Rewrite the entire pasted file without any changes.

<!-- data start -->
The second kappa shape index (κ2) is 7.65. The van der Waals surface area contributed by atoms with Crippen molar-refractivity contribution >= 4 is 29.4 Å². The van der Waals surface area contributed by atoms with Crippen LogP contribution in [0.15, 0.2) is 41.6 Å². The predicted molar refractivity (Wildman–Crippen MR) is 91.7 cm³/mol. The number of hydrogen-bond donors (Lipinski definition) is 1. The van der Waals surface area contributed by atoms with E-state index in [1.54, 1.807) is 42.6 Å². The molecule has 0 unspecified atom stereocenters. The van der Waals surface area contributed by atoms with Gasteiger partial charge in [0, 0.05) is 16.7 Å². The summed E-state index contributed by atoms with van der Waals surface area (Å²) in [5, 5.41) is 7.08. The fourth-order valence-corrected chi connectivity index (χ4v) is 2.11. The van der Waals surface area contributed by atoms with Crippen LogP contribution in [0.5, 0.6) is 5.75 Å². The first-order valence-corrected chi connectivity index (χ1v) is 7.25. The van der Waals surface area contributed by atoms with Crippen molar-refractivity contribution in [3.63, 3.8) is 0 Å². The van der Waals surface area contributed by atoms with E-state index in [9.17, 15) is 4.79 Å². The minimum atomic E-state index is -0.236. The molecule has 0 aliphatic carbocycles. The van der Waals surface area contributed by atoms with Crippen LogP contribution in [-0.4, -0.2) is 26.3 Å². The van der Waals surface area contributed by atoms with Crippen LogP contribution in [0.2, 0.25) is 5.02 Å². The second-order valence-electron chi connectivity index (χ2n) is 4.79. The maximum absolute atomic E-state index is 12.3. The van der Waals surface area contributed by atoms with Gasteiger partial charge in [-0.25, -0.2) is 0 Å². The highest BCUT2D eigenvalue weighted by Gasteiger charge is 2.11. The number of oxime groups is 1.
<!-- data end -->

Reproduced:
The second kappa shape index (κ2) is 7.65. The van der Waals surface area contributed by atoms with Crippen molar-refractivity contribution >= 4 is 29.4 Å². The van der Waals surface area contributed by atoms with Crippen LogP contribution in [0.15, 0.2) is 41.6 Å². The predicted molar refractivity (Wildman–Crippen MR) is 91.7 cm³/mol. The number of hydrogen-bond donors (Lipinski definition) is 1. The van der Waals surface area contributed by atoms with E-state index in [1.54, 1.807) is 42.6 Å². The molecule has 0 unspecified atom stereocenters. The van der Waals surface area contributed by atoms with Gasteiger partial charge in [0, 0.05) is 16.7 Å². The summed E-state index contributed by atoms with van der Waals surface area (Å²) in [5, 5.41) is 7.08. The fourth-order valence-corrected chi connectivity index (χ4v) is 2.11. The van der Waals surface area contributed by atoms with Crippen LogP contribution in [0.5, 0.6) is 5.75 Å². The first-order valence-corrected chi connectivity index (χ1v) is 7.25. The van der Waals surface area contributed by atoms with Crippen molar-refractivity contribution in [3.63, 3.8) is 0 Å². The van der Waals surface area contributed by atoms with E-state index in [9.17, 15) is 4.79 Å². The minimum atomic E-state index is -0.236. The molecule has 0 aliphatic carbocycles. The van der Waals surface area contributed by atoms with Crippen LogP contribution in [-0.4, -0.2) is 26.3 Å². The van der Waals surface area contributed by atoms with Crippen LogP contribution in [0.2, 0.25) is 5.02 Å². The second-order valence-electron chi connectivity index (χ2n) is 4.79. The maximum absolute atomic E-state index is 12.3. The van der Waals surface area contributed by atoms with Gasteiger partial charge in [-0.25, -0.2) is 0 Å². The highest BCUT2D eigenvalue weighted by Gasteiger charge is 2.11. The number of oxime groups is 1.